I spot a cab a block and a half away, wave to it, confident of nothing rational. It flashes its lights, pulls up, whisks me off to my business dinner. During the drive, I find the refrain of Ziggy Marley’s “Love Is My Religion” echoing in my head. I simply am. I find the restaurant, get to the table, join my colleagues, and slowly, slowly, reenter normal existence.

Monday, September 17, 2007

OM Circle

This evening, something I've wanted began to form itself.

I don't know whether it will survive to maturity or not, but there is more to it than there was before this evening.

Though I have yoga teachers and studios and students and co-practitioners in various settings, I have realized in recent months a lack of a community linked by yoga within which to grow and share and support and provide contrast.

Several weeks ago, one of my teacher/friends and I met for tea. We talked about our respective interests in forming a community that could explore more of Yoga than asana practices alone. Her resolve and my willingness to join the effort resulted in the first meeting this evening of an OM circle. Whatever it may become, this evening, it was small and simple: five people sitting on the floor of a small office above a bustling yoga studio. Heather -- the organizer, Jean -- Heather's mother, and three yogis Heather seemed to have collected from various interactions, myself included. Heather instructed us in the simple process -- we would sit in a comfortable meditation position in a circle, one person in the center, close our eyes, and chant OM, each person ending to take new breath as needed, then resuming. Each of us would take turns sitting in the center for a few minutes at a time.

Heather advised that her guru, whose name I forget, encouraged her to implement this. I tried to suspend my skepticism about all things guru-ic, remembering that I, too, have found important relationships with teachers and mentors at different stages of my life, and that I yet would welcome a teacher to guide my efforts. I managed to keep the mental gymnastics quiet -- I could honor her guru as manifested in the creative and energetic and kind person that she is. She then described various effects that could be anticipated from this exercise, ranging from audible experiences of additional or enhanced sounds, to perceptions of energy movements.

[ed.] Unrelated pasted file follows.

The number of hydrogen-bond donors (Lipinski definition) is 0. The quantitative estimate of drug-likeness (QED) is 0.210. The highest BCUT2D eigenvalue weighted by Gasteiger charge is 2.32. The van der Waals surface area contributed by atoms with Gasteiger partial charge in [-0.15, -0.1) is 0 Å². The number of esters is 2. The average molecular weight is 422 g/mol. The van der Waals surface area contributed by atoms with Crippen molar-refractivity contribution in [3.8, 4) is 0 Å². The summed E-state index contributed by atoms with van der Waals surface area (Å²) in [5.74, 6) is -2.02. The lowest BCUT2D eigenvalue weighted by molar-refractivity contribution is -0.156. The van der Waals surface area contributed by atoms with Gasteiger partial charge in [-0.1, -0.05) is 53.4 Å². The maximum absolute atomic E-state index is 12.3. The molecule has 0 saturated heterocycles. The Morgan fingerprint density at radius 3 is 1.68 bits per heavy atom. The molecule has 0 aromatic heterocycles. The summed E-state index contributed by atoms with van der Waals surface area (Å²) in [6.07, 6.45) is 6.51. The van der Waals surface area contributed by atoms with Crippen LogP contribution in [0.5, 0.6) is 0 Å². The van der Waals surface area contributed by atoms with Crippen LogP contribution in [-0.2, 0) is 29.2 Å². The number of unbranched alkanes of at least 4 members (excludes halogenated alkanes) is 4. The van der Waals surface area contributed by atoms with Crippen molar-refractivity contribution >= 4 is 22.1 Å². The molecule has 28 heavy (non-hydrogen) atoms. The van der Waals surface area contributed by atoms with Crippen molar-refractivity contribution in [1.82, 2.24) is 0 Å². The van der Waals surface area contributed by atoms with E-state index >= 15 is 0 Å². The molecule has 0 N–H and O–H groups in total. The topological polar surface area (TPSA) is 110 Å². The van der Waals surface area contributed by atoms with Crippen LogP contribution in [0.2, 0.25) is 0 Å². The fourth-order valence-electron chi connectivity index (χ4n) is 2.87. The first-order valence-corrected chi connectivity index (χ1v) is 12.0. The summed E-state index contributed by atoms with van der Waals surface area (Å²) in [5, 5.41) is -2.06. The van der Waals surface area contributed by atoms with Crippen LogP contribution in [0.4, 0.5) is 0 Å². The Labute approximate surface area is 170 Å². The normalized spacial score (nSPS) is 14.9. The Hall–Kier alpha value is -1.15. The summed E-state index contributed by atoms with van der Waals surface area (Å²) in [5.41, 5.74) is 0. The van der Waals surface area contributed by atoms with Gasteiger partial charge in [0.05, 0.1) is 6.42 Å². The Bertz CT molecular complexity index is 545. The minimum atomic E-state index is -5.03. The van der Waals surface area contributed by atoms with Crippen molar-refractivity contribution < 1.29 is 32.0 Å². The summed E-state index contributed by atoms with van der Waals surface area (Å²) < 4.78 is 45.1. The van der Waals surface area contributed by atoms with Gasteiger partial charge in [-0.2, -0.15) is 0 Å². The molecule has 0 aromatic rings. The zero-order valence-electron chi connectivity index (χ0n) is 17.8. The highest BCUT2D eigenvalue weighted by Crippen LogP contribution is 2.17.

Even without that discussion, I was interested and mildly expectant. We began.

It was, in essence, singing a single syllable. I have sung in many situations and in many combinations of voices throughout my life. So this felt rather natural to me. My attention, as it always does when singing, went first to the breath, then to the intonation, the blend, the harmonies. After a few minutes, I modulated my tones, shifting from a bass register to a more natural baritone. At that level, I was chanting in thirds and fourths to the base tone. Once the harmonies developed, they would constantly change, as each other voice entered or dropped out, and as I chanted to the extent of the breath, and then stopped to inhale.

Dimensionally, the OM-ing crescendoed and softened, intonations droned and sharpened, I could feel the sounds being shaped by my vocal cords, by the lifting of my soft palate. I could feel the vibration of the tones in my belly, my chest, my throat, my facial mask. My mind shifted and drifted, always readily coming back to the present-sense experience of the chant. I was aware when the others' breath shifted, as one person moved out of the center, and another moved in. I noticed when others were running out of breath and sustained my OM until they resumed. At points, I felt that the sound was both a tool I could use, and a thing itself. Singer -- song. Dancer -- dance. It seemed a kind of energy. At other points, I felt slight energy effects in my arms and hands. Once, I felt a shakti kind of surge. The experience at the center of the circle, when my turn came, was not different in kind from the experience at the edge of the circle, though the sense of immersion in sound was more complete. Finally, at Heather's verbal instruction, we concluded the OM-ing.

At the end, we chanted a brief mantra in honor of Shiva and the lineage of instruction to which Heather pertains.

It felt devotional, but I was mildly disappointed that it had seemed quite so familiar -- singing with others always, in my experience, entails connection to and with them, always entails harmonies and, when done well, overtones, always entails intonation and timbre and involvement of the mind and body with the sound and the perception.

Then we opened our eyes. And I realized that we'd been chanting OM for about forty minutes -- I'd lost attention to time after the first few minutes. Eyes open, I also realized that my perceptions were different. It's hard to put a label on exactly how different, but I felt mildly high -- not really hyperventilating high, but mildly euphoric. As we shared our respective experiences, the euphoria gradually subsided. I wondered whether it was a result of the vibration of the chant, the concentration of the mind (once ended, I had realized how strongly focused my mind had been on the chant), the pranayama elements to the practice, or something else.